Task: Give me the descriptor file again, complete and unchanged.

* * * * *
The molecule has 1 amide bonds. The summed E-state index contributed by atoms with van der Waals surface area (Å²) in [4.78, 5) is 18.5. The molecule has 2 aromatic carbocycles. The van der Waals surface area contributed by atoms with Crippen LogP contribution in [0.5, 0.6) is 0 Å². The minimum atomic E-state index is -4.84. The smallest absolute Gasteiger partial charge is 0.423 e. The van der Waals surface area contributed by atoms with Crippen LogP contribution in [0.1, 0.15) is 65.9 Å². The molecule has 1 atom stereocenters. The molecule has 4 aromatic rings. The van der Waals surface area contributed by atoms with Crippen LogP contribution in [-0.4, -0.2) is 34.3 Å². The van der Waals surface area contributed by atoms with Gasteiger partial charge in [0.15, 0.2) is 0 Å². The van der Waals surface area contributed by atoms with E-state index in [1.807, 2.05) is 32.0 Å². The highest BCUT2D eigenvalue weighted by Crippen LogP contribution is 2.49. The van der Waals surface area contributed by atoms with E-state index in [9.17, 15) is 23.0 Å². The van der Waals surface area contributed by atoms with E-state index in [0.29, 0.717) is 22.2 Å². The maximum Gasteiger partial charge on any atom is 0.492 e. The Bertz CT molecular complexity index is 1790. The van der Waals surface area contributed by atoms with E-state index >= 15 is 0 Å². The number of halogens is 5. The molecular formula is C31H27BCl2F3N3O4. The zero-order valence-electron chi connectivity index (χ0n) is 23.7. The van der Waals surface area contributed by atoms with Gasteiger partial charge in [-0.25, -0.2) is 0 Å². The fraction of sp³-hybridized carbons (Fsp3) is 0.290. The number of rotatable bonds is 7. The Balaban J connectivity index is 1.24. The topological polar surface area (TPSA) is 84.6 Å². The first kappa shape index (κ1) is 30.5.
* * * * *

The molecule has 1 amide bonds. The summed E-state index contributed by atoms with van der Waals surface area (Å²) in [4.78, 5) is 18.5. The molecule has 2 aromatic carbocycles. The van der Waals surface area contributed by atoms with Crippen LogP contribution in [0.5, 0.6) is 0 Å². The minimum atomic E-state index is -4.84. The smallest absolute Gasteiger partial charge is 0.423 e. The van der Waals surface area contributed by atoms with Crippen LogP contribution in [0.1, 0.15) is 65.9 Å². The molecule has 1 atom stereocenters. The molecule has 4 aromatic rings. The van der Waals surface area contributed by atoms with Crippen LogP contribution in [-0.4, -0.2) is 34.3 Å². The van der Waals surface area contributed by atoms with Gasteiger partial charge in [0.15, 0.2) is 0 Å². The van der Waals surface area contributed by atoms with E-state index in [1.807, 2.05) is 32.0 Å². The highest BCUT2D eigenvalue weighted by Crippen LogP contribution is 2.49. The van der Waals surface area contributed by atoms with E-state index in [9.17, 15) is 23.0 Å². The van der Waals surface area contributed by atoms with E-state index in [0.29, 0.717) is 22.2 Å². The maximum Gasteiger partial charge on any atom is 0.492 e. The Bertz CT molecular complexity index is 1790. The van der Waals surface area contributed by atoms with E-state index >= 15 is 0 Å². The number of halogens is 5. The molecular formula is C31H27BCl2F3N3O4. The zero-order valence-electron chi connectivity index (χ0n) is 23.7. The van der Waals surface area contributed by atoms with Gasteiger partial charge in [-0.25, -0.2) is 0 Å². The fraction of sp³-hybridized carbons (Fsp3) is 0.290. The number of rotatable bonds is 7. The Balaban J connectivity index is 1.24. The topological polar surface area (TPSA) is 84.6 Å². The first kappa shape index (κ1) is 30.5.